Quickly submitting a detailed social media proposal can be a deciding factor in whether a potential client signs with you or a competitor.
Using proposal templates is common for agencies and freelancers, but many are designed solely with a fast turnaround in mind.
Download our free social media proposal template to help develop a thorough, goal-oriented plan with more ease and speed.
Edit it according to your strengths and prospect’s business, as well as the explanations and examples below:
Social Media Proposal Template Breakdown
1. Cover Letter
Similar to a job application, the proposal’s cover letter acts a brief pitch and one-way exchange of pleasantries.
Open by saying you were happy to connect, as it helped you determine the prospective client’s social media marketing needs and goals.
Then, summarize some successes you’ve delivered to related clients. State you’ll work to reach similar goals when expanding the prospect’s social presence and executing future campaigns.
Conclude the cover letter with your signature. You should also provide your contact information, making it easy to access.
Following this format adds a sense of personalization to the proposal, differentiating you from competing agencies and consultants.
2. Executive Summary
The executive summary gives an overview of your proposal, focusing on social media marketing goals and the activities you’ll run to reach them.
When possible, clearly link the goals to business benefits. So, if you want to earn 5,000 Snapchat followers, explain that this platform may be the best way to reach teens and young adults because it’s the most popular platform among this demographic.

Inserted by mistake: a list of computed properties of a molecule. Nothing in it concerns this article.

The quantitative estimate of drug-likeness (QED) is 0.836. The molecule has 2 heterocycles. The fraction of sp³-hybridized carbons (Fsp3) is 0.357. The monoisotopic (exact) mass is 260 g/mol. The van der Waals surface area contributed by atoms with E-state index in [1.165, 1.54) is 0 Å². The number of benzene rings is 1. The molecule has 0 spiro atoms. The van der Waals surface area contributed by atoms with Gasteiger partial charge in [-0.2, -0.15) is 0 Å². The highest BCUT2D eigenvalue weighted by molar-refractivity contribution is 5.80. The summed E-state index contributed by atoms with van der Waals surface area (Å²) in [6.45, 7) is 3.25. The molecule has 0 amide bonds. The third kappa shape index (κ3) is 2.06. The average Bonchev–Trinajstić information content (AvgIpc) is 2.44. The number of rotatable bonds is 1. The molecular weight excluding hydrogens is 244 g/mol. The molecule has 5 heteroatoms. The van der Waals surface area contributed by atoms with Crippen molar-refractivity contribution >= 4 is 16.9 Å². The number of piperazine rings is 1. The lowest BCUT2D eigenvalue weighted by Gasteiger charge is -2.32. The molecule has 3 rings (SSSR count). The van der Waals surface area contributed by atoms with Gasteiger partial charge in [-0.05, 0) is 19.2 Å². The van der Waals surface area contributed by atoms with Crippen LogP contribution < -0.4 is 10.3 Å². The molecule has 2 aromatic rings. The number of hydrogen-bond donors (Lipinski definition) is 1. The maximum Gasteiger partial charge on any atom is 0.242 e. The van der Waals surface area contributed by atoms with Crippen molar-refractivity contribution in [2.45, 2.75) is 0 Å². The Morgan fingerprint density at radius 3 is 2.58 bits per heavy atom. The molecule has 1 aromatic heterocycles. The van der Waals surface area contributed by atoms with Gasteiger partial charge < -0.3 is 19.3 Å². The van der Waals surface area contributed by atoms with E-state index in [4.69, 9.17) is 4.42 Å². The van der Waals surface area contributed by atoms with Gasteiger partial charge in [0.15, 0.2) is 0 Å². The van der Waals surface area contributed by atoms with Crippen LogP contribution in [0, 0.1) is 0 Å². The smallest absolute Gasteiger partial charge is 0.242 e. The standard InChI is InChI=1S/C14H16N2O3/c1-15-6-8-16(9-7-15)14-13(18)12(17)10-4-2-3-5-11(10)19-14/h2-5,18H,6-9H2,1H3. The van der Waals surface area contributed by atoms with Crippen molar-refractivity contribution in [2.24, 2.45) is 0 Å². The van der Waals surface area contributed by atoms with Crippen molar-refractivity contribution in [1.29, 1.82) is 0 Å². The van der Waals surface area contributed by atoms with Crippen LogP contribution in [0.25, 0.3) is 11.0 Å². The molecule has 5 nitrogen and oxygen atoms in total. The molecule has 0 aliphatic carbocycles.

You should then list the tactics you’ll use to meet these goals, possibly referencing a competitor whose strategies have yielded desirable results.
By crafting the executive summary this way, you’ll succinctly demonstrate your knowledge of opposing businesses and how to potentially reach greater social media heights than them.
As implied in the previous section, the goals are the most important part of the proposal template, as they’ll indicate the benefits of running a social media strategy.
Once again, be sure to clearly link them to business benefits.
For example, running X ads over a set period of time will lead to Y landing page visits. In turn, this should generate Z conversions through the page’s opt-in form.
Demonstrating this link is especially important for clients who struggle to see the financial purpose of social marketing.
By doing so, the prospective client will understand why you’ve set your specific goals and should see that you’re capable of driving growth.